Let's say I want to promote the great-tasting pizza at my new restaurant in Bitburger, Arkansas.
1. Assuming no one else has used it, can I trademark the phrase, "Bitburger's best-tasting pizza"?
2. Even if I cannot trademark that phrase, can I still legally use the phrase with a TM after it, in order to ward off would-be competitors?
One thing to note is that by asking "can I trademark", I understand that you are asking whether or not you could obtain registration of the mark through the US Patent/Trademark Office (e.g., get that magic ®). That understanding of your question will be used in part of this answer. (Another thing to note is I'm not a TM guru so my reply here is based on having had a couple of classes and the fact that I Slept In A Holiday Inn Express Last Night. So don't take it as gospel or as legal advice - just general info.)
1. Probably could not obtain federal registration. The suggested phrase is essentially a description of the geographic location of your pizza shack along with a bit of descriptive puffery. The problem is that phrases that just describe the product are not generally fit for registration. The idea being that society does not think it is appropriate for an individual (you) to be able to take general, descriptive words that have been used in the public domain, and monopolistically yank them back out of the public domain. Another issue you would find with trying to get federal registration is that marks must be used in interstate commerce. Is it likely that a small town pizza joint will be doing interstate commerce?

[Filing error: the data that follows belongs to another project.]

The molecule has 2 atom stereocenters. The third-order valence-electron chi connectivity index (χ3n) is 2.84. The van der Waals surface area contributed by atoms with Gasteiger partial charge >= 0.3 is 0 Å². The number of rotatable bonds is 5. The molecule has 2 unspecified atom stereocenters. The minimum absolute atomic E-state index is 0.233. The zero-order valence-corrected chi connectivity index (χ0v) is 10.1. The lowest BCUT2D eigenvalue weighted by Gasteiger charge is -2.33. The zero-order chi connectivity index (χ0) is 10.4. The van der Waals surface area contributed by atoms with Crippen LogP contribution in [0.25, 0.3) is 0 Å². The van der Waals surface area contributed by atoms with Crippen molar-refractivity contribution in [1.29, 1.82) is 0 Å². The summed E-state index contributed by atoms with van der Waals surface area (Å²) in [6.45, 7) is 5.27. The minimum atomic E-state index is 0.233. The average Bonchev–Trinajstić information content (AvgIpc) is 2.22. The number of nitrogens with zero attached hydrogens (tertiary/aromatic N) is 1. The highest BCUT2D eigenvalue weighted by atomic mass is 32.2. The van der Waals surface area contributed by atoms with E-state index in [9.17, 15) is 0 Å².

2. This is another kettle of fish and the answer will vary from state-to-state because now you're in the area of common law trademark. In my own state, I can pretty much use anything I want as a mark and indicate such with "TM" (assumes as you've stated, no prior users in the same field). But my own state's laws are pretty similar to the federal registration guidelines such that "Anytown, USA's Best-Tasting Pizza" would be afforded very little in the way of protection. That is, if I start selling product under this name and next month someone copies it, it may be tough to enforce because the mark is just a descriptive phrase. Maybe it's different in Arkansas and Kansas, though.